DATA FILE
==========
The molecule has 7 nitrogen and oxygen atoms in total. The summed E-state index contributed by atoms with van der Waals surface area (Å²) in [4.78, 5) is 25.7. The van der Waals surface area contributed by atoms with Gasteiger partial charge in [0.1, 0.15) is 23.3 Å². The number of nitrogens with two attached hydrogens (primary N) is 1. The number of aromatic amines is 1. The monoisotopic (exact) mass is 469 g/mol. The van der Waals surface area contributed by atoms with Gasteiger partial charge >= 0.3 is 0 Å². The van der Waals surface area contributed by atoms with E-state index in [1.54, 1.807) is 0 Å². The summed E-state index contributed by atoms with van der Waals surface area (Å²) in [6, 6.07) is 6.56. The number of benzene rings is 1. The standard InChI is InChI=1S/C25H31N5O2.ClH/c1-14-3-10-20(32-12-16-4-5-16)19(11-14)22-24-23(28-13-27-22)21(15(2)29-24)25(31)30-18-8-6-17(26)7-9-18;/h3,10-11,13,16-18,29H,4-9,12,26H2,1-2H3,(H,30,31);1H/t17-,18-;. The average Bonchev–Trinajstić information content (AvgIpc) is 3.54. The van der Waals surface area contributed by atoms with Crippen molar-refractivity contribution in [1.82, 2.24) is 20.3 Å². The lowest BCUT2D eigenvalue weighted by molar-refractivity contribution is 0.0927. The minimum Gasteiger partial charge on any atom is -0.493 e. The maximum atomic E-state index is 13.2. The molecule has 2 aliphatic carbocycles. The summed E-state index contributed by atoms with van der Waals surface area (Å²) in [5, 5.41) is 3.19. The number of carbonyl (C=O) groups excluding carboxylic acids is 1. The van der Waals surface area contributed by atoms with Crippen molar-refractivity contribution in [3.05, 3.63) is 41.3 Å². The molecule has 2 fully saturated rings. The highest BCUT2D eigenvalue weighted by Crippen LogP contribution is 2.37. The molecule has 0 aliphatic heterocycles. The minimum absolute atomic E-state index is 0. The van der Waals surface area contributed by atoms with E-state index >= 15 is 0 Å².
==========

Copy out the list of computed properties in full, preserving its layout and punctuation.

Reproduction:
The molecule has 7 nitrogen and oxygen atoms in total. The summed E-state index contributed by atoms with van der Waals surface area (Å²) in [4.78, 5) is 25.7. The van der Waals surface area contributed by atoms with Gasteiger partial charge in [0.1, 0.15) is 23.3 Å². The number of nitrogens with two attached hydrogens (primary N) is 1. The number of aromatic amines is 1. The monoisotopic (exact) mass is 469 g/mol. The van der Waals surface area contributed by atoms with Gasteiger partial charge >= 0.3 is 0 Å². The van der Waals surface area contributed by atoms with E-state index in [1.54, 1.807) is 0 Å². The summed E-state index contributed by atoms with van der Waals surface area (Å²) in [6, 6.07) is 6.56. The number of benzene rings is 1. The standard InChI is InChI=1S/C25H31N5O2.ClH/c1-14-3-10-20(32-12-16-4-5-16)19(11-14)22-24-23(28-13-27-22)21(15(2)29-24)25(31)30-18-8-6-17(26)7-9-18;/h3,10-11,13,16-18,29H,4-9,12,26H2,1-2H3,(H,30,31);1H/t17-,18-;. The average Bonchev–Trinajstić information content (AvgIpc) is 3.54. The van der Waals surface area contributed by atoms with Crippen molar-refractivity contribution in [1.82, 2.24) is 20.3 Å². The lowest BCUT2D eigenvalue weighted by molar-refractivity contribution is 0.0927. The minimum Gasteiger partial charge on any atom is -0.493 e. The maximum atomic E-state index is 13.2. The molecule has 2 aliphatic carbocycles. The summed E-state index contributed by atoms with van der Waals surface area (Å²) in [5, 5.41) is 3.19. The number of carbonyl (C=O) groups excluding carboxylic acids is 1. The van der Waals surface area contributed by atoms with Crippen molar-refractivity contribution in [3.05, 3.63) is 41.3 Å². The molecule has 2 fully saturated rings. The highest BCUT2D eigenvalue weighted by Crippen LogP contribution is 2.37. The molecule has 0 aliphatic heterocycles. The minimum absolute atomic E-state index is 0. The van der Waals surface area contributed by atoms with E-state index >= 15 is 0 Å².